In statistics, a subsample is a sample of a sample. In other words, a sample is part of a population and a subsample is a part of a sample.
For example, let’s say you had a population of one million people, and you used simple random sampling to get a sample of 1,000 people. You could use simple random sampling again on the 1,000 people to get a smaller portion of 100 people.
One reason is to fairly and equally divide a sample for further analysis. For example, let’s say you were conducting a survey on a sample of 1,000 people with 10 interviewers. You suspect that interviewers may bring their own biases to the interview, so you decide to divide the sample randomly into 10 different subsamples, each with 100 people for each interviewer.
Subsampling vs. Resampling and Sample Splitting
Sample splitting is where data is split into half. One half of the data is fit to a penalized regression model (with lasso regression or similar) and the remaining half of the data is fit to ordinary least squares. One disadvantage compared to subsampling is lower statistical power and uncertain results, which vary depending on which split is chosen for analysis .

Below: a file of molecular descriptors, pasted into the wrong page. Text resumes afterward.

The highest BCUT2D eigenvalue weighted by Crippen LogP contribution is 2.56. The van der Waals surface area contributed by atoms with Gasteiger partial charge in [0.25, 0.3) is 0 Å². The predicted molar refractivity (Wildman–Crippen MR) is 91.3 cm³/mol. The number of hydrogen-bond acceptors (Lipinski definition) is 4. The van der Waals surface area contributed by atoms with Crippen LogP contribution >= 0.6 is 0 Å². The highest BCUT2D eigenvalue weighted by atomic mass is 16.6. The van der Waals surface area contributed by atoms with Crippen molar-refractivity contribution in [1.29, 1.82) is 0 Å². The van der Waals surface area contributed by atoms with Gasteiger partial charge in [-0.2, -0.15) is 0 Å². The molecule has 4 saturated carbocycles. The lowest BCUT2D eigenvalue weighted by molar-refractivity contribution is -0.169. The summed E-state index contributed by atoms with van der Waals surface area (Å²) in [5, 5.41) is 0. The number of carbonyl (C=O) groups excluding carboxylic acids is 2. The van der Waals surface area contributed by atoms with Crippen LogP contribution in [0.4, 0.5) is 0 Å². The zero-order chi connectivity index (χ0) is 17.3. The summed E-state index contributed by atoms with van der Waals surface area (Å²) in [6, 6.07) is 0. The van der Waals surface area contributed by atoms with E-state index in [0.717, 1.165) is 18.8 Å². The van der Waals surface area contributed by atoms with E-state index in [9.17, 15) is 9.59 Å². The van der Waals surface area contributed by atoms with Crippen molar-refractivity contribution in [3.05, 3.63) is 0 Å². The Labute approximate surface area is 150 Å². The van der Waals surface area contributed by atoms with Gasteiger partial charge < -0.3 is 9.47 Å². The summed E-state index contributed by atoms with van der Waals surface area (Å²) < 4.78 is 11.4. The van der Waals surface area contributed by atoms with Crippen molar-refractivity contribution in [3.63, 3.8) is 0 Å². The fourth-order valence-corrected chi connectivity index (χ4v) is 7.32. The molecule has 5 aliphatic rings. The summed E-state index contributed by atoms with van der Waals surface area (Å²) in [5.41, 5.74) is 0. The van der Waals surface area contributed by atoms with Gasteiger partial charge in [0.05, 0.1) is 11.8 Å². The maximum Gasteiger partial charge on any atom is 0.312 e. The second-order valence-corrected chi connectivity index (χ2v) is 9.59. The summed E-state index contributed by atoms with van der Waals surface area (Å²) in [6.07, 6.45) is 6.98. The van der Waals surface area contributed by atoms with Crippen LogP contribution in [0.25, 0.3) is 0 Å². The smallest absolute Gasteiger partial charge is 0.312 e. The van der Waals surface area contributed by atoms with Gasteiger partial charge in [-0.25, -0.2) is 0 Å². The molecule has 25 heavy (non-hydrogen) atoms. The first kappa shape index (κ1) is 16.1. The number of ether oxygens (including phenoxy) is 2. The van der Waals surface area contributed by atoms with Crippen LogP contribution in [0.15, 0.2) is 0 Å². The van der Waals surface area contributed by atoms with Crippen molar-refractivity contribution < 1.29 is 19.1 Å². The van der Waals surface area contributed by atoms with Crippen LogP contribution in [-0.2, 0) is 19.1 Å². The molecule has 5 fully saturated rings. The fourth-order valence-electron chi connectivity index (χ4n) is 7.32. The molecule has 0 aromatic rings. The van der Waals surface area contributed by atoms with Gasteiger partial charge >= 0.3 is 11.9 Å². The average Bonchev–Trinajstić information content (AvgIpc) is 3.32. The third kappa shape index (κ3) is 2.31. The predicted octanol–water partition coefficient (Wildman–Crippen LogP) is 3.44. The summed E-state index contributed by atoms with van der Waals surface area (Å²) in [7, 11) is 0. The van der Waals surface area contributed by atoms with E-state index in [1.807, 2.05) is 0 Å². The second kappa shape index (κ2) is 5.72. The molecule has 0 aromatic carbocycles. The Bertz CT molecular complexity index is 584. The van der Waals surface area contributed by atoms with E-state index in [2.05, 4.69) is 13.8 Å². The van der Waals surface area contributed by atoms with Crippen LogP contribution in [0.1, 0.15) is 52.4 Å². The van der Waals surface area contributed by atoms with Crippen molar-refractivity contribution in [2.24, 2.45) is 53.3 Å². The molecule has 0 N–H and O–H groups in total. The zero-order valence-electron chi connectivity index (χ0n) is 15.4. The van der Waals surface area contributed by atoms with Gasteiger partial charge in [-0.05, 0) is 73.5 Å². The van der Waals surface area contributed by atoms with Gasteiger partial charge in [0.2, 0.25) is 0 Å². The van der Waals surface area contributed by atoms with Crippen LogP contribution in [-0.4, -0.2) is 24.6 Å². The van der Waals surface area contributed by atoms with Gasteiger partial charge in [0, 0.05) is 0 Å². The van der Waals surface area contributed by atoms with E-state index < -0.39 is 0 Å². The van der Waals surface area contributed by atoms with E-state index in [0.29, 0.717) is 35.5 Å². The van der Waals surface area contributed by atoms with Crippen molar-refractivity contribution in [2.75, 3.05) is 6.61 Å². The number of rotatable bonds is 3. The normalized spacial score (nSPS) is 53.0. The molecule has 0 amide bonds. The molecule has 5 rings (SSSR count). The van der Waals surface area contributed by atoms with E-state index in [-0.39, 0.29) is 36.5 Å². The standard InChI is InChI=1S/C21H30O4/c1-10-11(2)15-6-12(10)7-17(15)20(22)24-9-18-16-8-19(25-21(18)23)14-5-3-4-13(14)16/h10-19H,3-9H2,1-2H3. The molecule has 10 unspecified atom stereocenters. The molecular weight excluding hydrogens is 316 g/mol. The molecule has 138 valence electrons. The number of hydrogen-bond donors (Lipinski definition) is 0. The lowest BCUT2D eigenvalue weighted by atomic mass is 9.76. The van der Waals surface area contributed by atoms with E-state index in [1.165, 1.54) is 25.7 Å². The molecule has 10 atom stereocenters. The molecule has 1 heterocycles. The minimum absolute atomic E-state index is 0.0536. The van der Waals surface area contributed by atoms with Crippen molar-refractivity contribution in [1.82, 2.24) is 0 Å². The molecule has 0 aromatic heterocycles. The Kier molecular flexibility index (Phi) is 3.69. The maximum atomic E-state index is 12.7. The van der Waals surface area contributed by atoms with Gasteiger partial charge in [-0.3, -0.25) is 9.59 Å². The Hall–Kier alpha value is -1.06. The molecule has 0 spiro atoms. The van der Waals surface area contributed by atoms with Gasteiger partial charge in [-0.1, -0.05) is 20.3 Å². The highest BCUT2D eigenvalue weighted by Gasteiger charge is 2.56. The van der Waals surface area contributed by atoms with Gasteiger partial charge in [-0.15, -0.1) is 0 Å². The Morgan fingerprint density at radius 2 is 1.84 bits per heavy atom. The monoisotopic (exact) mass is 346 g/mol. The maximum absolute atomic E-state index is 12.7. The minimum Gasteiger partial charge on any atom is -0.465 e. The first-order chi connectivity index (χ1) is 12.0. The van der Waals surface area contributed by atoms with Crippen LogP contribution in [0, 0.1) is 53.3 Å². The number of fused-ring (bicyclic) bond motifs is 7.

While subsampling can be performed once, all resampling methods are usually performed multiple times using the same procedure, like bootstrap, cross validation, or Jackknife [2, 3]. This isn’t a hard and fast rule: sometimes subsampling is used as a synonym for bootstrapping . Resampling can be done with replacement, or without replacement.
 Breheny, P. (2013). Inference: Subsampling and Resampling Approaches. Retrieved November 27, 2021 from: https://myweb.uiowa.edu/pbreheny/7600/s16/notes/4-13.pdf
 McLapham, M. Resampling methods. Retrieved November 27, 2021 from: https://websites.pmc.ucsc.edu/~mclapham/Rtips/resampling
 Computational Statistics in Python.
 Geyer, C. (2013). The Subsampling Bootstrap. Retrieved November 27, 2021 from: https://www.stat.umn.edu/geyer/5601/notes/sub.pdf